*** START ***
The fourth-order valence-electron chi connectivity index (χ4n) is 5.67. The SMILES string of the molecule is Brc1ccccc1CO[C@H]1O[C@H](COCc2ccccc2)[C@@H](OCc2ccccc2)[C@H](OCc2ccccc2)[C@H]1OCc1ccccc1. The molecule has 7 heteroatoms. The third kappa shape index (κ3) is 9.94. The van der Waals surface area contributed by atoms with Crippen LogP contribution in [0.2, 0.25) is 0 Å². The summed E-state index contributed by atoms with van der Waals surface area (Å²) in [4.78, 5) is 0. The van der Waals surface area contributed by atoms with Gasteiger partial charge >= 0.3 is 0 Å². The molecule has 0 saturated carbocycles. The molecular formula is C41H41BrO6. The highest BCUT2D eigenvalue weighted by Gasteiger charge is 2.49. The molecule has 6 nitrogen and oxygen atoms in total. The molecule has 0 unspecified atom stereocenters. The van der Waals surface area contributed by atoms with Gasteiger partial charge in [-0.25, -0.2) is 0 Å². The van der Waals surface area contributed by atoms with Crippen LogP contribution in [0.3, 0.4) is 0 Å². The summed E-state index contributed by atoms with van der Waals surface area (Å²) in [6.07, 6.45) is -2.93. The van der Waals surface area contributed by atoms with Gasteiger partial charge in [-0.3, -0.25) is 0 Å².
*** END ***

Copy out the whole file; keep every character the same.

The fourth-order valence-electron chi connectivity index (χ4n) is 5.67. The SMILES string of the molecule is Brc1ccccc1CO[C@H]1O[C@H](COCc2ccccc2)[C@@H](OCc2ccccc2)[C@H](OCc2ccccc2)[C@H]1OCc1ccccc1. The molecule has 7 heteroatoms. The third kappa shape index (κ3) is 9.94. The van der Waals surface area contributed by atoms with Crippen LogP contribution in [0.2, 0.25) is 0 Å². The summed E-state index contributed by atoms with van der Waals surface area (Å²) in [4.78, 5) is 0. The van der Waals surface area contributed by atoms with Gasteiger partial charge >= 0.3 is 0 Å². The molecule has 0 saturated carbocycles. The molecular formula is C41H41BrO6. The highest BCUT2D eigenvalue weighted by Gasteiger charge is 2.49. The molecule has 6 nitrogen and oxygen atoms in total. The molecule has 0 unspecified atom stereocenters. The van der Waals surface area contributed by atoms with Gasteiger partial charge in [-0.25, -0.2) is 0 Å². The van der Waals surface area contributed by atoms with Crippen LogP contribution in [0.3, 0.4) is 0 Å². The summed E-state index contributed by atoms with van der Waals surface area (Å²) in [6.07, 6.45) is -2.93. The van der Waals surface area contributed by atoms with Gasteiger partial charge in [-0.3, -0.25) is 0 Å².